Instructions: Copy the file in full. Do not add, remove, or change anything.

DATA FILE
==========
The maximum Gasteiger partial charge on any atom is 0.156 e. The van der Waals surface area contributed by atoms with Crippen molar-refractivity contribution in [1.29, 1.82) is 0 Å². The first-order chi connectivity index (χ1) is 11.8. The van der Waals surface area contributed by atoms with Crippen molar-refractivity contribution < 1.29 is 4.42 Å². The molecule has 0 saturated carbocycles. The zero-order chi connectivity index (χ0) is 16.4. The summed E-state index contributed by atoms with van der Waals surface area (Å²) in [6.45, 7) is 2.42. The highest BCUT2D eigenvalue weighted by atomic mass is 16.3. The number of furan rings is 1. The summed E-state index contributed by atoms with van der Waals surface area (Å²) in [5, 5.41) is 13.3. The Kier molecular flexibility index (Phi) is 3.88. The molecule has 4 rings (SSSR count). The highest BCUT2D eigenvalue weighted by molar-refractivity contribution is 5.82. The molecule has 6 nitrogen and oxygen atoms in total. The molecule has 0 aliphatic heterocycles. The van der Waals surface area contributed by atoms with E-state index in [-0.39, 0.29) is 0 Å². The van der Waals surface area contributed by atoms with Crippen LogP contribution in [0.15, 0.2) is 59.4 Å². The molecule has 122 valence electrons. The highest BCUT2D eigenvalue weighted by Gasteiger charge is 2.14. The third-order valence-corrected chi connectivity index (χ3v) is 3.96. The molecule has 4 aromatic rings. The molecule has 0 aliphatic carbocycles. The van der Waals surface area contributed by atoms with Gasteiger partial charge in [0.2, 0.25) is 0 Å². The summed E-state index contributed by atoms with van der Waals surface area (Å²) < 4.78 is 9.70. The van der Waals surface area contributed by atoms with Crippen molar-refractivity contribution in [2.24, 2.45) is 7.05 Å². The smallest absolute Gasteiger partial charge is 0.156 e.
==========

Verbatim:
The maximum Gasteiger partial charge on any atom is 0.156 e. The van der Waals surface area contributed by atoms with Crippen molar-refractivity contribution in [1.29, 1.82) is 0 Å². The first-order chi connectivity index (χ1) is 11.8. The van der Waals surface area contributed by atoms with Crippen molar-refractivity contribution < 1.29 is 4.42 Å². The molecule has 0 saturated carbocycles. The zero-order chi connectivity index (χ0) is 16.4. The summed E-state index contributed by atoms with van der Waals surface area (Å²) in [6.45, 7) is 2.42. The highest BCUT2D eigenvalue weighted by atomic mass is 16.3. The number of furan rings is 1. The summed E-state index contributed by atoms with van der Waals surface area (Å²) in [5, 5.41) is 13.3. The Kier molecular flexibility index (Phi) is 3.88. The molecule has 4 rings (SSSR count). The highest BCUT2D eigenvalue weighted by molar-refractivity contribution is 5.82. The molecule has 6 nitrogen and oxygen atoms in total. The molecule has 0 aliphatic heterocycles. The van der Waals surface area contributed by atoms with E-state index in [-0.39, 0.29) is 0 Å². The van der Waals surface area contributed by atoms with Crippen LogP contribution in [0.15, 0.2) is 59.4 Å². The molecule has 122 valence electrons. The highest BCUT2D eigenvalue weighted by Gasteiger charge is 2.14. The third-order valence-corrected chi connectivity index (χ3v) is 3.96. The molecule has 4 aromatic rings. The molecule has 0 aliphatic carbocycles. The van der Waals surface area contributed by atoms with Gasteiger partial charge in [0.2, 0.25) is 0 Å². The summed E-state index contributed by atoms with van der Waals surface area (Å²) < 4.78 is 9.70. The van der Waals surface area contributed by atoms with Crippen molar-refractivity contribution in [2.24, 2.45) is 7.05 Å². The smallest absolute Gasteiger partial charge is 0.156 e.